I like  one pan wonder recipes. Especially when they use pantry items and don’t require a special trip out to the grocery store.

Pasta Puttanesca is one of those dishes that can transform boring staples into something magnificent. It’s rustic approach, and combination of lively strong flavours is what it is best known for, although the debates over the origin of its name are far more entertaining: Diane Seed’s “whore’s spaghetti” or Sandro Petti’s “garbage/worthless pasta”? Which do you prefer?

Okay, before I turn you off from making this pasta, let’s move along. My inspiration for this pasta came from the tube of anchovy paste sitting in my fridge. I had purchased it the week before to make Jamie Oliver’s version of the Perfect Caesar Salad. The anchovy paste brought me that much closer to perfect…trust me!



My pantry was out of the essential capers and olives necessary for this recipe, so I had to make the obligatory grocery store run.  I happened to be in the area of the St. Lawrence market around that time and made my first ever visit to this food haven. I know what you’re thinking. How could I have never visited the St. Lawrence market before? Well, it just happens that I haven’t. And while I took in all the sites, sounds, and smells I managed to pick up a large bunch of the most gorgeous basil, and a huge hunk of Parmigiano Reggiano.

And within 10 minutes of arriving at home I got my meal on the table.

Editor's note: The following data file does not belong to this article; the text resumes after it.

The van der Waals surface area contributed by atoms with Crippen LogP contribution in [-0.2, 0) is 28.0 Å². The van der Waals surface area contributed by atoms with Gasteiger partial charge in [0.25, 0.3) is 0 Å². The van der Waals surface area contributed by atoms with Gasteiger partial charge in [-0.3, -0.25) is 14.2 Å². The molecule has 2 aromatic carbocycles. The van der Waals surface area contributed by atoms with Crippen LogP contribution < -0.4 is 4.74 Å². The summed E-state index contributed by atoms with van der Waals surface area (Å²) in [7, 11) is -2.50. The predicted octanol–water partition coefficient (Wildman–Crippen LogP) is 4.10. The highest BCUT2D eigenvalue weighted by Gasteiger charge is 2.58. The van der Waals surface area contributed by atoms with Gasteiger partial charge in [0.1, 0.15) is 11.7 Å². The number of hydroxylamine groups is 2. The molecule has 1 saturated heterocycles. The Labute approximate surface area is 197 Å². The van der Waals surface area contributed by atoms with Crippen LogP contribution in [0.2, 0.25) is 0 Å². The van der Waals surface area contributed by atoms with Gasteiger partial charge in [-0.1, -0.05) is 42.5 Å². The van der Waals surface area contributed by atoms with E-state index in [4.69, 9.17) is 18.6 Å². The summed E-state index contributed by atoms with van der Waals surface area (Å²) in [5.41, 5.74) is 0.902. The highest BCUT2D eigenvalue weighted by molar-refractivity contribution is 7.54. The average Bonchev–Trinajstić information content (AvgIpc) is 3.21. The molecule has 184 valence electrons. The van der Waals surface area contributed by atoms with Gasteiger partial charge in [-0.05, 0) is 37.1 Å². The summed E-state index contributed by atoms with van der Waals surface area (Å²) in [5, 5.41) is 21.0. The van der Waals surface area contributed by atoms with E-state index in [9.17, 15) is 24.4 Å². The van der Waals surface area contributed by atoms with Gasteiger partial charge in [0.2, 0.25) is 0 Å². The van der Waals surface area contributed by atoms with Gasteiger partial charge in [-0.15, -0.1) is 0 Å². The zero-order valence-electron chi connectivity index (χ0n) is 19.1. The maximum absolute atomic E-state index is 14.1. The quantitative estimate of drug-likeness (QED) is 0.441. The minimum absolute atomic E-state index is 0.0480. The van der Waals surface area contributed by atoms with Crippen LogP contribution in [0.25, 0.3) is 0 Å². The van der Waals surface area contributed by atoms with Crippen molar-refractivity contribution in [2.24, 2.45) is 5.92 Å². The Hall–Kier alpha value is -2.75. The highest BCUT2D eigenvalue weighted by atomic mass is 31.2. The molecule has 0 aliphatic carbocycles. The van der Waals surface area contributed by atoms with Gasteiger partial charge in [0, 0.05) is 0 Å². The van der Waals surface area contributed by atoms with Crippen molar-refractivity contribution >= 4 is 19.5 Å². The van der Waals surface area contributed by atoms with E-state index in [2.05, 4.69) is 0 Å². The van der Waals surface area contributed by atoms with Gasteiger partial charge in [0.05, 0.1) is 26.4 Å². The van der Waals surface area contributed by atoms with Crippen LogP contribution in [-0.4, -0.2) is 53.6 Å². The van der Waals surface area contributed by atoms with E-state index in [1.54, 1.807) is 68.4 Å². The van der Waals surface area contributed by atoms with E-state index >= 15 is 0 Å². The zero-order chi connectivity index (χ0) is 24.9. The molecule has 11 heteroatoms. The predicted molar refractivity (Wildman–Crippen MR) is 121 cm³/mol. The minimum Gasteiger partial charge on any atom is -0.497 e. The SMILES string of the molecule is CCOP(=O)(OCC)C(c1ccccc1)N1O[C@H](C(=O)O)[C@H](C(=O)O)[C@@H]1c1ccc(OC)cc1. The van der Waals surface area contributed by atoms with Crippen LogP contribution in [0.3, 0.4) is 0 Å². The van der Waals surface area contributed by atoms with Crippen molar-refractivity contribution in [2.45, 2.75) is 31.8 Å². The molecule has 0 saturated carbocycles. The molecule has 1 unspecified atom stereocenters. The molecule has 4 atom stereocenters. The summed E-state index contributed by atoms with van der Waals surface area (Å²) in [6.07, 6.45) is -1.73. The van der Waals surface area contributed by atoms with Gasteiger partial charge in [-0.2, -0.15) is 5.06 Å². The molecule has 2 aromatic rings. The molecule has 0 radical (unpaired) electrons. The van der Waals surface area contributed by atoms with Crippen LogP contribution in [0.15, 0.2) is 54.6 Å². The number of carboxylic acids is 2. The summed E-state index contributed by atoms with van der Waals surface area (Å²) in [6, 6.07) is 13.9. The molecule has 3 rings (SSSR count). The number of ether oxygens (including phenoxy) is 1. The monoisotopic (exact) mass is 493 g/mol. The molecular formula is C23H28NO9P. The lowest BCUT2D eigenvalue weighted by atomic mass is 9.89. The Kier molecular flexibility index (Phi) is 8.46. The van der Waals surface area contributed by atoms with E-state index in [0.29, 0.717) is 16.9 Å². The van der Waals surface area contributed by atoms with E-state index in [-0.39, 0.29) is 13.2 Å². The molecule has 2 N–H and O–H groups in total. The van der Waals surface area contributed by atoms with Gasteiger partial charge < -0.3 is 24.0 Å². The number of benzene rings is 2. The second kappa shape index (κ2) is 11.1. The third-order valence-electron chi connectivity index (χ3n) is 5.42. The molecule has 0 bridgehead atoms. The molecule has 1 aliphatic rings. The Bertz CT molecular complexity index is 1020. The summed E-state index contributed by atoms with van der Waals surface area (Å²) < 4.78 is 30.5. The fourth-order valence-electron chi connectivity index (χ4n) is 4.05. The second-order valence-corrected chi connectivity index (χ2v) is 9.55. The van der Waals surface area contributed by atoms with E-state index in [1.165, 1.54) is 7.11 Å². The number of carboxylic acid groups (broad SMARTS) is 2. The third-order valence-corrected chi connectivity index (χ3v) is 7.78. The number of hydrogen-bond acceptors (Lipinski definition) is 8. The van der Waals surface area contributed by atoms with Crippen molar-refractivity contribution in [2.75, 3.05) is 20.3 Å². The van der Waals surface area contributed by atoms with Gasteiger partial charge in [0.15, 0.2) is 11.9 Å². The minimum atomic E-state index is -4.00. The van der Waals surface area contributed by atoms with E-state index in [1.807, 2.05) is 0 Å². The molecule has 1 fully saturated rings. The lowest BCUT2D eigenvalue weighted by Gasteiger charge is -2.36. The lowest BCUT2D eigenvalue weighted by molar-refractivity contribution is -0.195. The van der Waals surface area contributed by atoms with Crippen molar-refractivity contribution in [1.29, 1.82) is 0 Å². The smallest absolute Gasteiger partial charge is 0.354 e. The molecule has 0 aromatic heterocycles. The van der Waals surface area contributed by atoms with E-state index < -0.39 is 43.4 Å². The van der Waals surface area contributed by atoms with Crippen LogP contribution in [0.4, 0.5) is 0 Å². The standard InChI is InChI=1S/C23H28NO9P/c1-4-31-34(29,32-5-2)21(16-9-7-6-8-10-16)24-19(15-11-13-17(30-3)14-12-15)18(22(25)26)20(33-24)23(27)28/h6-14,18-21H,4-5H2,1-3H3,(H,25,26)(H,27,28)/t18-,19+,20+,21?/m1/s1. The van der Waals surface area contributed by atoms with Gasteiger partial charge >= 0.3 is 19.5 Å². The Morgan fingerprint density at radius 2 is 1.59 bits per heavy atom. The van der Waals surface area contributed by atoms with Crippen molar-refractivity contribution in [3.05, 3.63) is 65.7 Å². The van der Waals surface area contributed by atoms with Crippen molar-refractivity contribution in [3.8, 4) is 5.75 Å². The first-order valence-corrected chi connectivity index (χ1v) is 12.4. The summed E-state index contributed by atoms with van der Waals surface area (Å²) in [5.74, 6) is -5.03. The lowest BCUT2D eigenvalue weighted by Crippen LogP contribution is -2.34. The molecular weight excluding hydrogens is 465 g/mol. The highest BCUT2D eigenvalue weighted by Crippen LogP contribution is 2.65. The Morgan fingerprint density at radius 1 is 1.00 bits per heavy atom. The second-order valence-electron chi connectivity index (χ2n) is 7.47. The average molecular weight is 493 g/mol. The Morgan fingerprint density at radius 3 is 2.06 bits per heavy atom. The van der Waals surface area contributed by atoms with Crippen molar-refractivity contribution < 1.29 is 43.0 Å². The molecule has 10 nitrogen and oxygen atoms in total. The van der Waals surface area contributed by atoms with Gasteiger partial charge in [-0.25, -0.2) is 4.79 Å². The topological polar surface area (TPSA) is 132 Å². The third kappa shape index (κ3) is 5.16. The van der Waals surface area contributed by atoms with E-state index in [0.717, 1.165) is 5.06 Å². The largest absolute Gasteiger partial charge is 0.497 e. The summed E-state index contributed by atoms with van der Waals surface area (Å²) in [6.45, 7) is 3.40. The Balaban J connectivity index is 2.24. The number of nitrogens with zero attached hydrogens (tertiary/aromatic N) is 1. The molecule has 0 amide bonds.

Here’s the play by play:


Fettucine Alfredo


Anchovy Paste



Strained Tomato Sauce



Parmigiano Reggiano

Salt and Pepper


1) Bring water to the boil, salt, and add desired amount of pasta (single serving). Cook until al dente, while reserving a cup of cooking water.

2) In a pan, heat 3 tablespoons of olive oil.

3) Add 1 tablespoon of anchovy paste (or 3 anchovy fillets) and 3 cloves of minced garlic to the pan.

4) When garlic is golden add 1/4 cup of strained tomato sauce.

5) Pit 8 green olives. Roughly chop and add to pan.

6) Add 2 tablespoons of capers to pan.

7) Season sauce with crushed black pepper and a pinch of salt. Note: There is already a lot of salt in the olives, capers, and anchovy paste, so be careful.

8) Simmer sauce for 10 minutes. Adding pasta water to thin out if necessary.

9) Add drained pasta to pan, and garnish with chopped parsley and lots of torn basil leaves.

10) Top with a generous grating of parmigiano reggiano and serve.

Note: Italians never serve cheese with fish. It’s considered a big no no. In this case I used anchovy paste and should have refrained from using the Parmigiano Reggiano. But the the big hunk of freshly sliced cheese from Parma was calling to me and I just had to do it 😉


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